Monday, June 25, 2007

Beardslee Castle - Little Falls, NY

My wife heard about this renovated castle from a co-worker, who described it as being "too creepy" for her wedding reception. With this type of introduction, and with supporting material from the restaurants website indicating potential spirit activity, we had to check it out!

We invited another couple from the neighborhood, and off we went to Little Falls, which is about an hour away from our home. Preliminary contact with the establishment led me to believe that this was a fancier venue than our normal dining location, and we thus took the trouble to dress a tad more carefully than the attire we usually favor.

The outside of the building does indeed resemble the popular vision of a castle, with a stone facade and heavily timbered door. The illusion is somewhat spoiled by the significant amount of cars parked right up to the front steps, however. The large entrance leads one right into the main dining room on the first floor, and we were politely greeted and shown to a table. While the environment was clean and generally well-maintained, some aspects of the set-up belied the upscale impression I had formed of the place.

Menus were printed on loose sheets of paper, presumably to convey an illusory spontaneity. Prices for various meat, fish and poultry items range from the high teens to low thirties. The menu also features several vegan dishes, for those so inclined. The first item we received was bread, served in the form of small flat stale cold squares. This was coupled to small dishes of humus (somewhat past its prime) and butter laden with chives.

Our friends selected chicken breast with spinach and feta cheese (also chosen by my wife) and walnut-crusted pork medallions. I selected the scottish salmon. The wine and beer list carries items of local origin, and so we all wound up drinking Utica Club beer, which provided much entertainment.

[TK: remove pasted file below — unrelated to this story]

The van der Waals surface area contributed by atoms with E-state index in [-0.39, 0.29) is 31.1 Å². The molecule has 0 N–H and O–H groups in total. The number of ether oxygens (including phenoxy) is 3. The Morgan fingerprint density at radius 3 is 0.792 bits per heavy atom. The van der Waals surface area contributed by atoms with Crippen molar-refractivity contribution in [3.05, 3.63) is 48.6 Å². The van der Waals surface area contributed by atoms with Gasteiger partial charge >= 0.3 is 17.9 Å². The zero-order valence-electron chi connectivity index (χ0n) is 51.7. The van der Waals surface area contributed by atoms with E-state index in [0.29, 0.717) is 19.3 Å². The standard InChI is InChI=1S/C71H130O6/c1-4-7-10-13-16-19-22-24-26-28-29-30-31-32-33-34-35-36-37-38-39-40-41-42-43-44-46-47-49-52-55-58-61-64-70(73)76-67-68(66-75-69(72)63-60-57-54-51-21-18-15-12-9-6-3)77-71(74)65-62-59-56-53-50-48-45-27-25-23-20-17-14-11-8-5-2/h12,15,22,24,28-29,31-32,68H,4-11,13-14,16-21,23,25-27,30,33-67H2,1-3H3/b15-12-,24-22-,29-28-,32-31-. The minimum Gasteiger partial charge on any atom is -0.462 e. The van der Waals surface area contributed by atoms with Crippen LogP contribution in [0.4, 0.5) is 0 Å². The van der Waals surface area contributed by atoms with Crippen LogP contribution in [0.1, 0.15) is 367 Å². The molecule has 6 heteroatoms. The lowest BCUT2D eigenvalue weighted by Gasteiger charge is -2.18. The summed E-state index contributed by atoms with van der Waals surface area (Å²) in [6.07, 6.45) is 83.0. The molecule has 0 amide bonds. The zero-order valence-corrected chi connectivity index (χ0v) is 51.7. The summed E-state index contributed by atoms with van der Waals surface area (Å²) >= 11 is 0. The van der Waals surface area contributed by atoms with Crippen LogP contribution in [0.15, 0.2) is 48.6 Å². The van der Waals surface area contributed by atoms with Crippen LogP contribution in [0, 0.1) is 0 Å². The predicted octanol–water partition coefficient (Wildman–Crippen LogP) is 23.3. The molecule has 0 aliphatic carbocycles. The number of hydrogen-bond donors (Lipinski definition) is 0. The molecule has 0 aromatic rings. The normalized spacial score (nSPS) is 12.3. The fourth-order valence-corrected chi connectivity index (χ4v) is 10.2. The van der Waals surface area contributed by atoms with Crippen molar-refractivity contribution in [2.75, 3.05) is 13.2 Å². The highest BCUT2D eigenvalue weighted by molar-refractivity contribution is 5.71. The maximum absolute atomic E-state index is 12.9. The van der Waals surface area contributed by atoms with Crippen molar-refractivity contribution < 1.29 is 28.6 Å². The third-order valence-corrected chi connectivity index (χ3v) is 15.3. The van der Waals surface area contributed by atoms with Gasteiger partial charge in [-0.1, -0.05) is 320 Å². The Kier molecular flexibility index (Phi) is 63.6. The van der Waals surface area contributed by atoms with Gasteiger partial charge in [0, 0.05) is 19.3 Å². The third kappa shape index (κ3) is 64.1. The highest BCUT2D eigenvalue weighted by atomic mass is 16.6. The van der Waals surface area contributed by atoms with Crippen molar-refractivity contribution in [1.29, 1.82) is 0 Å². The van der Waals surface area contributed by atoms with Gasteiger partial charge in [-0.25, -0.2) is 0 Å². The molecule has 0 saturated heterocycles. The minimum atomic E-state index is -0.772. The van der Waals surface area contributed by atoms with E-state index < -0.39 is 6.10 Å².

Salads came with all the dishes we had ordered, and these were served shortly after we ordered. In general, these were fine, with a wide variety of dressings to choose from. After a sizable delay (approximately 1 hour), our entrees arrived. I'd like to say that it was worth the wait, but regrettably the fare was just of average quality and preparation, although portion size was satisfactory. My salmon chunk was rather homogeneous, and somewhat overdone. This dish came with a strange mixture of linguini and rice, as well as a salsa concotion of corn and tomato shavings. My dining companions seemed generally satisfied with their orders, however. The less-than-stellar service was perhaps attibutable to the noisy wedding reception taking place on the second floor, but I'm not convinced.

After the main course was completed, we decided to order dessert. Our friends had death-by-chocolate and carrot cake. My wife and I had banana madness and death-by-chocolate (this last was simply chocolate cake with raspberry sauce swirled over it). All desserts tasted good, and were of sufficient freshness to please. We received our check (for $120), paid cash, and got up from the table.

After paying, we decided to look around the establishment. The basement, locus of spirit activity and referred to as the "dungeon", was hugely disappointing. In different hands, this space could be redolent of spookiness, whereas here it harkened back to the basement of my college dorm. All in all, the shabbiness of the place contradicted the allure promulgated on the establishments web site.

Bottom Line: unless you live right next door, and feel like throwing your money away for average quality food, don't bother. There are many equivalent restaurants in the capital district, and many more that surpass it. If the atmosphere had been appropriately managed, that would have made up for a lot, but that definitely wasn't the case here.